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judicial intervention
“Expeditious disposal, finality of arbitral awards, limited judicial intervention and limited review of awards can be defined as four pillars on which the edifice of law governing “Alternate Dispute Resolution Mechanism” is built. These four pillars are not exhaustive, but can be described as essential pillars”.1 INTRODUCTION The independence from the sluggish and overburdened judicial system has made arbitration the preferred option for parties to resolve their high-stake and technically unique disputes discreetly, amicably and
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preliminary issue
INTRODUCTION Period of limitation is a timeframe prescribed by law within which a suit, appeal or an application has to be made, beyond which it will be liable to be dismissed. Section 31 of the Limitation Act, 1963, lays down that every suit instituted, appeal preferred, and application made after the prescribed period i.e. the period of limitation shall be dismissed, even when limitation has not been set up as a defence. The Civil Procedure
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The Delhi High Court in a recent judgment Aarka Sports Management Pvt. Ltd. v. KalsiBuildcon Pvt. Ltd.1 , rejected the Application of the Petitioner seeking Appointment of Arbitrator under Section 11 of the Arbitration and Conciliation Act, 1996 (herein after referred to as “The Act”) on the ground that the agreement between the parties did not provide any Clause for seat/venue of arbitration. FACTS OF THE CASE Aarka Sports Management Private Limited (herein after referred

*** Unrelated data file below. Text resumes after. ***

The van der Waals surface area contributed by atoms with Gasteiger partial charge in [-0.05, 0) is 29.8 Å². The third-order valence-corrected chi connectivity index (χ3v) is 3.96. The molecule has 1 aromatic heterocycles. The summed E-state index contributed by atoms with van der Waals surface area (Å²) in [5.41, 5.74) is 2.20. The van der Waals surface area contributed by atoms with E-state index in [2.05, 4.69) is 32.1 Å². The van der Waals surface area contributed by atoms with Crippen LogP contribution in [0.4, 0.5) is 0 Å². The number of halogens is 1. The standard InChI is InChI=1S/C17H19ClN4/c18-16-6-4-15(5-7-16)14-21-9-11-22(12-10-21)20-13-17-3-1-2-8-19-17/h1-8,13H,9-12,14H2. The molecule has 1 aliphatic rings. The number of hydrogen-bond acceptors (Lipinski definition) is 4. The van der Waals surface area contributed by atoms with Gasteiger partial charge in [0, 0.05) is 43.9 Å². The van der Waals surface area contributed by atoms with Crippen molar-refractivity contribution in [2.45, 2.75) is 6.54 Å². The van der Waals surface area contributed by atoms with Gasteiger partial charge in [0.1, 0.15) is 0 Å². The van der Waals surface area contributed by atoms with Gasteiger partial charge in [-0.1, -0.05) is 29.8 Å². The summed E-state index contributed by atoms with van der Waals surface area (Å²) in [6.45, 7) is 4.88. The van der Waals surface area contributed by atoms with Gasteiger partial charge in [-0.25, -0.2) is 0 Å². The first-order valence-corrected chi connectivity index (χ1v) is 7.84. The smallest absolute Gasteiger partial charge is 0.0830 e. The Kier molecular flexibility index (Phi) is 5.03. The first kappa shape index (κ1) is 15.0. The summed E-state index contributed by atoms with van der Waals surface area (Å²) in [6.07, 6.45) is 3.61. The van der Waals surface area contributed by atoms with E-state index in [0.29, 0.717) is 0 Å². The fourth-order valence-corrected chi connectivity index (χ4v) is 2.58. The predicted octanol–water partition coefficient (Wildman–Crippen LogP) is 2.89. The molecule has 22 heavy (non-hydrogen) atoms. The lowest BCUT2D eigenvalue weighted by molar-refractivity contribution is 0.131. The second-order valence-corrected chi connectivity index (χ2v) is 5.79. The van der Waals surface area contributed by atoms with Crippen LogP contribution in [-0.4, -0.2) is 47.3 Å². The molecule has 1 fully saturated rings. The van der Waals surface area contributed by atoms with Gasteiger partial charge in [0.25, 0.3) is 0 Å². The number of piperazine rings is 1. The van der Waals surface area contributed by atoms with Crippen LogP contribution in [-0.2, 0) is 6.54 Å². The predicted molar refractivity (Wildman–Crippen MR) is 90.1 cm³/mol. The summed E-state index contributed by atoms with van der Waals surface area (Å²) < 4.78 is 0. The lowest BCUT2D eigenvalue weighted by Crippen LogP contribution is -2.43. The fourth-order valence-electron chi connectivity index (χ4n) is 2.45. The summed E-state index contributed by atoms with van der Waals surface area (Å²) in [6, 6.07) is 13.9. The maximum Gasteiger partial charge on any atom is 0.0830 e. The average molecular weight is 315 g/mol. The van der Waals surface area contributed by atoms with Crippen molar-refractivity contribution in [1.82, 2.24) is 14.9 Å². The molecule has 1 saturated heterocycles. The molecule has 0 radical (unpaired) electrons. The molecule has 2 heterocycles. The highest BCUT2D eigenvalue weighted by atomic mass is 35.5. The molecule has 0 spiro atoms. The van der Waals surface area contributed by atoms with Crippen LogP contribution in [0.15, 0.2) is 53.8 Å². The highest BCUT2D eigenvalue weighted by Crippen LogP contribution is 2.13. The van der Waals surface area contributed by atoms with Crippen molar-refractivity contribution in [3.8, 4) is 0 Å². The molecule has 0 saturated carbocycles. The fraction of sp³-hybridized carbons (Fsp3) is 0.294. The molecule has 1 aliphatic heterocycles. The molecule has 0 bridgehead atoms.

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SAROD Rules
In a recent decision rendered by the Hon’ble Delhi High Court in IRB Ahmedabad Vadodara super express Toll way Private Limited vs. National Highways Authority of India, the Hon’ble High court interpreted arbitration rules of the Society for affordable redressal of disputes (herein after referred to as “SAROD”) pertaining to a dispute between two nominated arbitrators regarding appointment of the presiding arbitrator. The Hon’ble court also returned findings as to when a petition under Section
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INTRODUCTION The Arbitration and Conciliation Act, 1996 (“the Act”) empowers the Indian Courts to intervene in cases relating to domestic arbitral awards and foreign arbitral awards under Section 34 and Section 48 of the Act respectively. The grounds for intervention are very similar in both section 34 and Section 48 of the Act. However, the scope of Court intervention under Section 34 is much wider in comparison to Section 48 of the Act. In the
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